UUs are a “tough” audience. Last year my suggestion at UU Funding Program’s workshop was to drop acronyms…and then I proceeded to applaud UUSC…Unitarian Universalist Service Committee. I’m like “what are they laughing about?”
July 10, 2017
from Karen Lauer
As a first-time General Assembly delegate and attendee, I cannot begin to adequately express the excitement of being amongst thousands of Unitarian Universalists, most of whom were focused on the issues of racial justice facing our denomination and our country.
In the Ware Lecture at this year’s General Assembly in New Orleans, Bryan Stevenson, civil rights attorney, founder and executive director of the Equal Justice Initiative, and a professor at New York University School of Law, outlined the actions we must take to be agents of change and social justice. In brief, he said we must become proximate to those who are different from us, we must change the narrative surrounding issues of social justice, we must remain hopeful in our work for change, and we must be willing to be uncomfortable.
Immediately I knew this applied to our commitment as a sanctuary church. Providing sanctuary to an undocumented immigrant under immediate threat of deportation is not the ultimate goal of the sanctuary movement, nor should it be our goal.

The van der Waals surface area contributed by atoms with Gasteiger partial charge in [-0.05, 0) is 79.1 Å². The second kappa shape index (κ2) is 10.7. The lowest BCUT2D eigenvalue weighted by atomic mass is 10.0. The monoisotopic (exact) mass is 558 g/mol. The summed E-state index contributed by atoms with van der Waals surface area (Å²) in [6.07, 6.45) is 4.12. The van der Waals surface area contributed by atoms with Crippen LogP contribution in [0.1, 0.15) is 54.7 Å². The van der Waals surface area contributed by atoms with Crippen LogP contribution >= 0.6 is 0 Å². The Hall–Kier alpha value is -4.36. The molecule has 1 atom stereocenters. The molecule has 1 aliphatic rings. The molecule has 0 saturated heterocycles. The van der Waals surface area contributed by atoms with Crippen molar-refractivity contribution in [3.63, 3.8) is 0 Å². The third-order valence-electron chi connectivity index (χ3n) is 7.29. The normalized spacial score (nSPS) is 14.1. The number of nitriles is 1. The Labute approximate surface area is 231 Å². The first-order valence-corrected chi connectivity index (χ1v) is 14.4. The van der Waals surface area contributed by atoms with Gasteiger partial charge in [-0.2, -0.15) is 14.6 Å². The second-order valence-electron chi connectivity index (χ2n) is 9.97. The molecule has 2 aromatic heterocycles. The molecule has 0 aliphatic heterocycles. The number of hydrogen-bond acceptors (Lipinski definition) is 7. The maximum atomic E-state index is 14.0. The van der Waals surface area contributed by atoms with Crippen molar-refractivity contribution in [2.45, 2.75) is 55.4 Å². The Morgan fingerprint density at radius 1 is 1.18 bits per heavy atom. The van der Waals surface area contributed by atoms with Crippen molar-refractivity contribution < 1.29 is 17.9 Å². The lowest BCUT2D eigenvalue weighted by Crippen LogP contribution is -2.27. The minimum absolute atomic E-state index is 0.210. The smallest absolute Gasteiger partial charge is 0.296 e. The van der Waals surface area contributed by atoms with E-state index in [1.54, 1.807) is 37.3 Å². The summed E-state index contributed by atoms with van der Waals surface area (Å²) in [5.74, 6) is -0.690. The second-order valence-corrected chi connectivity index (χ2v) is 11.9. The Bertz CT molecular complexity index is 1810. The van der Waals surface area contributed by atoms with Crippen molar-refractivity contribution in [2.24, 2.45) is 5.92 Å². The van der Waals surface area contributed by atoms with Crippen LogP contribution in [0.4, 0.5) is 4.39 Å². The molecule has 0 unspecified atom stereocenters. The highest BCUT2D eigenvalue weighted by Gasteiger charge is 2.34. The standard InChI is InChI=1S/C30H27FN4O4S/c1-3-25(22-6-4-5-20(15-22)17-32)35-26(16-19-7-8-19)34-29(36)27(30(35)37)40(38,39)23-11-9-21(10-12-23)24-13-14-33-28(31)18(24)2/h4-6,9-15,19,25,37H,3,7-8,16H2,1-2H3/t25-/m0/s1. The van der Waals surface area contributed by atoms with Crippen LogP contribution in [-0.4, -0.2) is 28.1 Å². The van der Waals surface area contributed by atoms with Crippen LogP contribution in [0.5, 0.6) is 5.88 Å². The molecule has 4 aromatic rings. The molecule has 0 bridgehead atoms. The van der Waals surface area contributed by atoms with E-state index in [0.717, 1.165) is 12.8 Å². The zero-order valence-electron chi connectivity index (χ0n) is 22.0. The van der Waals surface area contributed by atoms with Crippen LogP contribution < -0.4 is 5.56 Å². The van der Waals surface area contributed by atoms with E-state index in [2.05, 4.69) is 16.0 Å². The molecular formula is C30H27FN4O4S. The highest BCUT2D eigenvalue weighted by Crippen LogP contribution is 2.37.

The actual work of sanctuary means leaving the comfort of our church and going out into the immigrant community and forming relationships. We must get involved with the people and communities that are directly impacted by our unjust immigration laws; it is only through relationships that we can hope to change the common dialog that surrounds immigration, and ultimately change laws that criminalize people’s desperate search for a better life for themselves and their families. It is only when we truly get to know each other, not as white people coming to save the day, but as fellow human beings whose welfare depends on securing the human rights of everyone, that we can hope to enact change, and perhaps experience personal transformation as well.
Just Mercy, A Story of Justice and Redemption:http://bryanstevenson.com/the-book/
June 27, 2017
A group of members, staff and friends have just returned from the UUA General Assembly in New Orleans. We are fired up about many things we’ve learned. First of all, we want everyone to hear from the new President of the UUA, Susan Frederick-Gray. Please click here to learn more and to watch this video to see our new leader.
– Barb Royal & Deidre Fudge, Michael & Karen Lauer, Harvey Harrison & Ellen Taylor, Terry Lowman & Mark Kassis, Lori Emison Clair, Rev. Erin Gingrich & DRE Tracy Beck